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Why China is unlikely to involve itself in the Middle East, despite US urging stronger stance

When China earlier this year proudly unveiled the deal it had brokered to re-establish diplomatic ties between Iran and Saudi Arabia, it was seen as heralding the arrival of a new player in the notoriously brittle arena of Middle Eastern geo-politics.

Indeed, the personal involvement of the Chinese leader Xi Jinping in bringing Tehran and Riyadh together, including providing a talks venue in Beijing, was regarded as a signal to America that China and its most senior statesman were ready to translate economic power in the region into diplomatic heft.

Some six months later, and after four days of murderous chaos instigated by the Hamas attacks in southern Israel, China’s newly minted image as a Middle Eastern peace broker is starting to tarnish, according to experts.

Beijing, which has a long tradition of po-faced neutrality and “non-interference” when it comes to condemning aggression and yet is regarded as having effectively sided with Russia in its war on Ukraine, drew angry criticism from both America and Israel in recent days after it responded to the Hamas incursion by reiterating China’s calls for a Palestinian state, and notably failed to name an aggressor or mention the hundreds of civilian casualties.

After this was forcibly pointed out to their hosts by a group of US senators visiting Beijing this week to improve Sino-American relations, China released an updated statement on Monday night saying it “opposes and condemns acts that harm civilians”.

For many in Israel, a country with whom China had assiduously sought to engage in recent years as it built its diplomatic presence in the Middle East, this has come as too little too late.

As Tuvia Gering, a leading expert on Israeli-Chinese relations at the Institute for National Security Studies at Tel Aviv University, put it on X on Tuesday: “So far, China’s response … has been immoral in the face of unequivocal evidence of Palestinian terrorists’ inhumane barbarity against Israelis in violation of all humanitarian and international law … Is neutrality the best Bejing can do? In that case, China’s moral compass is broken.”

Western diplomatic sources and experts pointed out that Beijing had been notably silent on offers of assistance and also the positing of strategies to begin to resolve the immediate crisis, allowing Washington to seize back its traditional role as the main intervenor in times of Middle Eastern crisis.

The result is that China risks being exposed as a sort of fair-weather diplomatic player in perhaps the world’s most challenging geo-political sphere. While it might be able to underpin eye-catching initiatives such as the normalisation of relations between Iran and Saudi Arabia – the two principle states representing the Shia and Sunni division in the Middle East – Beijing struggles to take meaningful action beyond that, it is argued.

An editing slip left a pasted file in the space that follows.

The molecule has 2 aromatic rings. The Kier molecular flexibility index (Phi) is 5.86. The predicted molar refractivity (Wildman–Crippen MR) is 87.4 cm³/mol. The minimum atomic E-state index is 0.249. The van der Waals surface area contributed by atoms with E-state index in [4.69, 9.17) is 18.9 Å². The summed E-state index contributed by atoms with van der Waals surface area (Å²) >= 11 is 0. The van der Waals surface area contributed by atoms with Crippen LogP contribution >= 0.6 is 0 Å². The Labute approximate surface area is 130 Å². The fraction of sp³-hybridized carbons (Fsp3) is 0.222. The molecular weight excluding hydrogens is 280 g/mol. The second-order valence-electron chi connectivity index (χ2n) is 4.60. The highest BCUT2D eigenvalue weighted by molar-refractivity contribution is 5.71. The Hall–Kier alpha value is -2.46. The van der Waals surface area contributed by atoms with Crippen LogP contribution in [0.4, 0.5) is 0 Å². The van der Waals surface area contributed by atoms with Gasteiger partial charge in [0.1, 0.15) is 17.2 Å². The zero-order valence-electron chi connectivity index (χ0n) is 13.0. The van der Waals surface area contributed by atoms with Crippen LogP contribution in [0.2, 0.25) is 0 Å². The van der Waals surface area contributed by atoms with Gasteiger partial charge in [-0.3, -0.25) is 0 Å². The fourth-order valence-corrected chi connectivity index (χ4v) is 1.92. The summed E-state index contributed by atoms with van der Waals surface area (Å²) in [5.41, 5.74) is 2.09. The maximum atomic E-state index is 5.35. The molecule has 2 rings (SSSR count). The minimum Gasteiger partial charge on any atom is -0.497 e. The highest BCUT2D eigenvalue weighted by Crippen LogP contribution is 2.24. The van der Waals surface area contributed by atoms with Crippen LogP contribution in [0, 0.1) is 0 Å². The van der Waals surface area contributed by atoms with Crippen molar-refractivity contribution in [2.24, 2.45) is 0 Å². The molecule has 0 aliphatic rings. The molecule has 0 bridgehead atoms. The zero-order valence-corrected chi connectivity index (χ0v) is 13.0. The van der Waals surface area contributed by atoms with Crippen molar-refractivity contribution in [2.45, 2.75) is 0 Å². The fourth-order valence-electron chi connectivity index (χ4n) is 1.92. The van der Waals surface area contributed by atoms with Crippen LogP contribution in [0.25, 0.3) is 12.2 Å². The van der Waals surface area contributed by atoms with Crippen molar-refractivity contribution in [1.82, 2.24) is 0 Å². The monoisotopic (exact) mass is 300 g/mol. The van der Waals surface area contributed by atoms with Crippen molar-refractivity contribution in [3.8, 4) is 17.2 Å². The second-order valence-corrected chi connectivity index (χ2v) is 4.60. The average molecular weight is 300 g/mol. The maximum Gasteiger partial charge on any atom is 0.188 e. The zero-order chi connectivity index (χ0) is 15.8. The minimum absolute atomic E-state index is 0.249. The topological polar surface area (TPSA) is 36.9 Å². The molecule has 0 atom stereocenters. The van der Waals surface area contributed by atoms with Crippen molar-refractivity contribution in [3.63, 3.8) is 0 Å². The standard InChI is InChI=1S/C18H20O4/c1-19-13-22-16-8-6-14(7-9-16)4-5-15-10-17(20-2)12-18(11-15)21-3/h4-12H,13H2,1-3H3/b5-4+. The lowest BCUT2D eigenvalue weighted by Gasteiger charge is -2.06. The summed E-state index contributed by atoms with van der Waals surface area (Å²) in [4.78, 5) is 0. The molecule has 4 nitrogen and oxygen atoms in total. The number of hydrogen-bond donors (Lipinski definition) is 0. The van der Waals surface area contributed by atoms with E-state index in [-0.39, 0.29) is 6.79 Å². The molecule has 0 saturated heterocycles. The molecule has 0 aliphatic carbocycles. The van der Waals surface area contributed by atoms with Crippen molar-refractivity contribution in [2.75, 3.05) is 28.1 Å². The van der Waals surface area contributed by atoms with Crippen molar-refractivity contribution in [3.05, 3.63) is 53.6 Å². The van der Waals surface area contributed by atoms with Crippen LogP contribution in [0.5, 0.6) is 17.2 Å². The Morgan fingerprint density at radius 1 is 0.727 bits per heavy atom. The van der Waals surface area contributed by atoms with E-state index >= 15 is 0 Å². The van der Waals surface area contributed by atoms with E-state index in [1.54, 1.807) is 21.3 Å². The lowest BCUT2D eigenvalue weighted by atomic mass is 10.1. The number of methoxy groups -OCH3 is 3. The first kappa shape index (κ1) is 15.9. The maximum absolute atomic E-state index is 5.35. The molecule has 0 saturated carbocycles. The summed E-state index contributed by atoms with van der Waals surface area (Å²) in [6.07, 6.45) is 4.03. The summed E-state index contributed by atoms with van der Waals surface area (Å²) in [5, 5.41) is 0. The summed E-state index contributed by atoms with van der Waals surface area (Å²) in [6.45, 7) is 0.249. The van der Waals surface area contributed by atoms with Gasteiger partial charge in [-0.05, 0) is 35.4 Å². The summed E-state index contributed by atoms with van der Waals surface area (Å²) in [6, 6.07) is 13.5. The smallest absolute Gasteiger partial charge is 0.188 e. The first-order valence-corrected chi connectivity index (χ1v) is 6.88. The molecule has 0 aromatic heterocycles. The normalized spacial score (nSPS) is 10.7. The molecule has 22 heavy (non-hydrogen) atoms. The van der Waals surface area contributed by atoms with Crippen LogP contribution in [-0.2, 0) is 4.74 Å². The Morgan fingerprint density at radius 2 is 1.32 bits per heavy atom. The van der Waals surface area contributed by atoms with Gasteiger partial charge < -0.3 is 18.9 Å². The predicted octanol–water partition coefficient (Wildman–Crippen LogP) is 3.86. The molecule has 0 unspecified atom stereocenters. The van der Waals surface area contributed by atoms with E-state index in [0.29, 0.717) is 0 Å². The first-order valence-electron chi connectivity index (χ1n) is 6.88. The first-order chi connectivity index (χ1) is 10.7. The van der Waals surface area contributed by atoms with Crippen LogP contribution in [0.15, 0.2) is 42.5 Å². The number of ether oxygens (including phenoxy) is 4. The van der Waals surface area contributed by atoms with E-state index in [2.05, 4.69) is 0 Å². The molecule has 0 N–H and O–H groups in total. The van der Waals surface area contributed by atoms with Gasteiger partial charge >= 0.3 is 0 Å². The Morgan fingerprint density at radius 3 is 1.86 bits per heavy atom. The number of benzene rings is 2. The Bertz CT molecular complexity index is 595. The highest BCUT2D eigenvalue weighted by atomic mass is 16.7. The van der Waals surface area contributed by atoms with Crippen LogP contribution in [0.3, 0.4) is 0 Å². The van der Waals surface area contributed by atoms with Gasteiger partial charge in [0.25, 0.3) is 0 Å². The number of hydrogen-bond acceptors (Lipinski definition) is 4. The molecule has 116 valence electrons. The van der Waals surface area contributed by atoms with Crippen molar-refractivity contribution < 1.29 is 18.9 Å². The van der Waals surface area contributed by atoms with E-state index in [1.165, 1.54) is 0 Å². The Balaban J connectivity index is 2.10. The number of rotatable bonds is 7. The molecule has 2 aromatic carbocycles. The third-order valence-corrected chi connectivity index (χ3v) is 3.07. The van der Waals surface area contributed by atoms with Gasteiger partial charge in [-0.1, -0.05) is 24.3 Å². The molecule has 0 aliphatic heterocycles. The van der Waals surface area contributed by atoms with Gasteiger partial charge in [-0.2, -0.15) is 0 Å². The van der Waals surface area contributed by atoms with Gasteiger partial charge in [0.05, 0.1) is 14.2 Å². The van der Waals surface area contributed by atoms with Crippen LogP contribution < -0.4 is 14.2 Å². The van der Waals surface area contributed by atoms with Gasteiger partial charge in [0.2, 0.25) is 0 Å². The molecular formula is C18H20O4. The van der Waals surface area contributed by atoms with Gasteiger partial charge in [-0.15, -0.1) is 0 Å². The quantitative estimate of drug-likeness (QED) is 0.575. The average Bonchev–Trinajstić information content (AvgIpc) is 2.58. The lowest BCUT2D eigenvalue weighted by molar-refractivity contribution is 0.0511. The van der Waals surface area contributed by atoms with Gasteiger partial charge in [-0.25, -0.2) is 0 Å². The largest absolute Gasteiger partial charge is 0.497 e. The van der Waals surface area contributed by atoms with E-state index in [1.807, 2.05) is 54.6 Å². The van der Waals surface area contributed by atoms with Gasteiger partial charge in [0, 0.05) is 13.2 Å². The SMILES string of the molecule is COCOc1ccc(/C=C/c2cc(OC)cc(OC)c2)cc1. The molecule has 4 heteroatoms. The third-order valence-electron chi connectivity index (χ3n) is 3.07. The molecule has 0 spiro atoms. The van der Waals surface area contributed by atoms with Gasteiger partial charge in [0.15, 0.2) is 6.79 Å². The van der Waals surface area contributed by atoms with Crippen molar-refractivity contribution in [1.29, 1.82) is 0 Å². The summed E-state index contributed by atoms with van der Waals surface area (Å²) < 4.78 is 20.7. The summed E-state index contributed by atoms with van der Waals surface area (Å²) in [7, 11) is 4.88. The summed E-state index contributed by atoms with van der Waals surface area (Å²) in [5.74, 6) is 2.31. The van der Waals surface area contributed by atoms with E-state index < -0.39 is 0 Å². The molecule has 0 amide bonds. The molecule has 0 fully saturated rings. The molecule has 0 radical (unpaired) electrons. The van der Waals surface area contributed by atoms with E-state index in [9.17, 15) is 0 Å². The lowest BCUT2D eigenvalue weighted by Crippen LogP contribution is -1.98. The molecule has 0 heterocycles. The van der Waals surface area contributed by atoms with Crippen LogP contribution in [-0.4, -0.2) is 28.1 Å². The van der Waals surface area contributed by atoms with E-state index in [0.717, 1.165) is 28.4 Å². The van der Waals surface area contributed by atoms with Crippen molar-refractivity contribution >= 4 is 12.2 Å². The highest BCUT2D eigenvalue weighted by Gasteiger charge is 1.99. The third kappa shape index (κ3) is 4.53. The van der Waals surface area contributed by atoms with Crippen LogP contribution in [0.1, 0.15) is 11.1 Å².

Steve Tsang, director of China Institute at SOAS in London, said: “China under Xi wants to be respected and admired everywhere, including in the Middle East, but it is ultimately unwilling to do what it will take to resolve the really hard regional security issues. It goes for the low-hanging fruits, and basically stops there.”

China watchers point out that the country is not without considerable leverage in the Middle East, in particular in its relations with Iran, where it has signed deals for or signalled an intention to invest nearly $400bn (£326bn) in the coming decades. Alongside Russia’s own burgeoning military relationship with Iran, China is seen as having made a conscious choice to build a close relationship with Tehran as part of the desire of all three countries to be seen as a bulwark against Western influence and hegemony.

One Western diplomatic source told i: “If it was so minded, China could play a very significant role [in the Middle East] by pressuring Tehran to modify its strategy of using proxies like Hamas to stoke conflict in the region. It is difficult not to conclude that [Beijing] has decided it is not in its own interests to do so.”

At the heart of the problem is a fast-evolving conflict for China between its long-standing approach to international relations – to foster trade links and be seen to stand aside in matters of self-determination – and the fact that its increasing global presence means it is enmeshed in regional clashes and crises almost whether it likes it or not.

Raffaello Pantucci, senior fellow at the S. Rajaratnam School of International Studies in Singapore, told i: “From China’s view, the idea is simply to let people have their history, rather than get involved to fix it. They will work with whoever comes out on top, and trade with everyone, but they will not offer judgements on difficult problems.

“This gliding past approach is an extension of their earlier ‘non-interference’ principle, and while it helps them keep relations with everyone, they will find it increasingly hard to maintain as their sheer weight and interests will mean they will have some vested in things getting fixed and actually work.”

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